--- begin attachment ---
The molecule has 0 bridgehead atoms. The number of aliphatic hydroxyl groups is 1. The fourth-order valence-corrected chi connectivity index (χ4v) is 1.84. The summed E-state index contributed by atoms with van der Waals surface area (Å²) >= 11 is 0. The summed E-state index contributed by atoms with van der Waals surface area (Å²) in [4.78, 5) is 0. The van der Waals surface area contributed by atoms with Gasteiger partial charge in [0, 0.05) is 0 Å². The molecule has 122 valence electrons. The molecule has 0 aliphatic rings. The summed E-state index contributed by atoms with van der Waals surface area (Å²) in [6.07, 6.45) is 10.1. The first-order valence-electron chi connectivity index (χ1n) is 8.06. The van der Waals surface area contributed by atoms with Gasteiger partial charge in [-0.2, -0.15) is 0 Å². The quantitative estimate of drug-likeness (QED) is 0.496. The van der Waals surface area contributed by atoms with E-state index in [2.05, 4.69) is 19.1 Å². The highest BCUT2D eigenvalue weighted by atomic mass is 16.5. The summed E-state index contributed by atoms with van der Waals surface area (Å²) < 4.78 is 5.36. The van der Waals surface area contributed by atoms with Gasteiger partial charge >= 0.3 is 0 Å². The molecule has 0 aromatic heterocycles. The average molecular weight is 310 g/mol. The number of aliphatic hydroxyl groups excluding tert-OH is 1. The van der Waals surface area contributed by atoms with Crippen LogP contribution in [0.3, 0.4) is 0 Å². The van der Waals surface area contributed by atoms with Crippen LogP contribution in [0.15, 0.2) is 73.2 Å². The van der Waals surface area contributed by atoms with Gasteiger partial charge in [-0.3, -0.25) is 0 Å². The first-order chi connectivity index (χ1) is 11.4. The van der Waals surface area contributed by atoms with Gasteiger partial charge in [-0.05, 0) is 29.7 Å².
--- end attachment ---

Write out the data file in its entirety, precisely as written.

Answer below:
The molecule has 0 bridgehead atoms. The number of aliphatic hydroxyl groups is 1. The fourth-order valence-corrected chi connectivity index (χ4v) is 1.84. The summed E-state index contributed by atoms with van der Waals surface area (Å²) >= 11 is 0. The summed E-state index contributed by atoms with van der Waals surface area (Å²) in [4.78, 5) is 0. The van der Waals surface area contributed by atoms with Gasteiger partial charge in [0, 0.05) is 0 Å². The molecule has 122 valence electrons. The molecule has 0 aliphatic rings. The summed E-state index contributed by atoms with van der Waals surface area (Å²) in [6.07, 6.45) is 10.1. The first-order valence-electron chi connectivity index (χ1n) is 8.06. The van der Waals surface area contributed by atoms with Gasteiger partial charge in [-0.2, -0.15) is 0 Å². The quantitative estimate of drug-likeness (QED) is 0.496. The van der Waals surface area contributed by atoms with E-state index in [2.05, 4.69) is 19.1 Å². The highest BCUT2D eigenvalue weighted by atomic mass is 16.5. The summed E-state index contributed by atoms with van der Waals surface area (Å²) < 4.78 is 5.36. The van der Waals surface area contributed by atoms with Gasteiger partial charge >= 0.3 is 0 Å². The molecule has 0 aromatic heterocycles. The average molecular weight is 310 g/mol. The number of aliphatic hydroxyl groups excluding tert-OH is 1. The van der Waals surface area contributed by atoms with Crippen LogP contribution in [0.3, 0.4) is 0 Å². The van der Waals surface area contributed by atoms with Crippen LogP contribution in [0.15, 0.2) is 73.2 Å². The van der Waals surface area contributed by atoms with Gasteiger partial charge in [-0.3, -0.25) is 0 Å². The first-order chi connectivity index (χ1) is 11.4. The van der Waals surface area contributed by atoms with Gasteiger partial charge in [-0.05, 0) is 29.7 Å².